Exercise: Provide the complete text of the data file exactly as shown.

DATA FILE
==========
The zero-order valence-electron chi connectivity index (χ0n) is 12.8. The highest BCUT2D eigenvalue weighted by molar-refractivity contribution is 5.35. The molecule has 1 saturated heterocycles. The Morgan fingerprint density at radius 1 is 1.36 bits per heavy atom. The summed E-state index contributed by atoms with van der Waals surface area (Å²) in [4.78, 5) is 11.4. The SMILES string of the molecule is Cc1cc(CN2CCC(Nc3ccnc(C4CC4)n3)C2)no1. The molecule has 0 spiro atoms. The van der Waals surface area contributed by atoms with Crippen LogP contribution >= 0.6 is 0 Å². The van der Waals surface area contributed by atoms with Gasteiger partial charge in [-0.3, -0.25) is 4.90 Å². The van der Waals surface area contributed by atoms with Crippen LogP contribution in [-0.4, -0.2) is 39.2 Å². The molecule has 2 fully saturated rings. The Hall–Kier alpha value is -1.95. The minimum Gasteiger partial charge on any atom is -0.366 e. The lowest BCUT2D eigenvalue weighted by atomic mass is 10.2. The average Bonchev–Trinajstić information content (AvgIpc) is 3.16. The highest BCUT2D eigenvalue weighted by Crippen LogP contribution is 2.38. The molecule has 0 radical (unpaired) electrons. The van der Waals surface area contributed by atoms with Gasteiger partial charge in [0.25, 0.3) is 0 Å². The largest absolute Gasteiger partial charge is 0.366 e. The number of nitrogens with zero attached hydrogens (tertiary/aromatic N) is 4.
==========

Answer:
The zero-order valence-electron chi connectivity index (χ0n) is 12.8. The highest BCUT2D eigenvalue weighted by molar-refractivity contribution is 5.35. The molecule has 1 saturated heterocycles. The Morgan fingerprint density at radius 1 is 1.36 bits per heavy atom. The summed E-state index contributed by atoms with van der Waals surface area (Å²) in [4.78, 5) is 11.4. The SMILES string of the molecule is Cc1cc(CN2CCC(Nc3ccnc(C4CC4)n3)C2)no1. The molecule has 0 spiro atoms. The van der Waals surface area contributed by atoms with Crippen LogP contribution >= 0.6 is 0 Å². The van der Waals surface area contributed by atoms with Gasteiger partial charge in [-0.3, -0.25) is 4.90 Å². The van der Waals surface area contributed by atoms with Crippen LogP contribution in [-0.4, -0.2) is 39.2 Å². The molecule has 2 fully saturated rings. The Hall–Kier alpha value is -1.95. The minimum Gasteiger partial charge on any atom is -0.366 e. The lowest BCUT2D eigenvalue weighted by atomic mass is 10.2. The average Bonchev–Trinajstić information content (AvgIpc) is 3.16. The highest BCUT2D eigenvalue weighted by Crippen LogP contribution is 2.38. The molecule has 0 radical (unpaired) electrons. The van der Waals surface area contributed by atoms with Gasteiger partial charge in [0.25, 0.3) is 0 Å². The largest absolute Gasteiger partial charge is 0.366 e. The number of nitrogens with zero attached hydrogens (tertiary/aromatic N) is 4.